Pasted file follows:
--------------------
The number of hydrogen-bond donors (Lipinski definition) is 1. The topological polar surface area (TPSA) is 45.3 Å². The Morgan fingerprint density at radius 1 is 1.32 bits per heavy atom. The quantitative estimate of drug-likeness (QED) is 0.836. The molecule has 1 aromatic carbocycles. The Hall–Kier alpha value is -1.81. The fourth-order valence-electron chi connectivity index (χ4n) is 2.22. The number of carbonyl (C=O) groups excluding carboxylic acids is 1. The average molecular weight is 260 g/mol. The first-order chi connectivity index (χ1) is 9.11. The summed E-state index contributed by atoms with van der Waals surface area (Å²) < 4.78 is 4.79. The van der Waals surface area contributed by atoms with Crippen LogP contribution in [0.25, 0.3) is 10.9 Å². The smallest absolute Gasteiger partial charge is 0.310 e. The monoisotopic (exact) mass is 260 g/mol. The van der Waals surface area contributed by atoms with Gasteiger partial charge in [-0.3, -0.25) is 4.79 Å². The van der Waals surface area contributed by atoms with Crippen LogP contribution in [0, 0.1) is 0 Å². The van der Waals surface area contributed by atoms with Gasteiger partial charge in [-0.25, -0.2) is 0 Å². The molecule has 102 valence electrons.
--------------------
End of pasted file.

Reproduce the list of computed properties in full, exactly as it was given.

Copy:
The number of hydrogen-bond donors (Lipinski definition) is 1. The topological polar surface area (TPSA) is 45.3 Å². The Morgan fingerprint density at radius 1 is 1.32 bits per heavy atom. The quantitative estimate of drug-likeness (QED) is 0.836. The molecule has 1 aromatic carbocycles. The Hall–Kier alpha value is -1.81. The fourth-order valence-electron chi connectivity index (χ4n) is 2.22. The number of carbonyl (C=O) groups excluding carboxylic acids is 1. The average molecular weight is 260 g/mol. The first-order chi connectivity index (χ1) is 9.11. The summed E-state index contributed by atoms with van der Waals surface area (Å²) < 4.78 is 4.79. The van der Waals surface area contributed by atoms with Crippen LogP contribution in [0.25, 0.3) is 10.9 Å². The smallest absolute Gasteiger partial charge is 0.310 e. The monoisotopic (exact) mass is 260 g/mol. The van der Waals surface area contributed by atoms with Gasteiger partial charge in [-0.3, -0.25) is 4.79 Å². The van der Waals surface area contributed by atoms with Crippen LogP contribution in [0, 0.1) is 0 Å². The van der Waals surface area contributed by atoms with Gasteiger partial charge in [-0.25, -0.2) is 0 Å². The molecule has 102 valence electrons.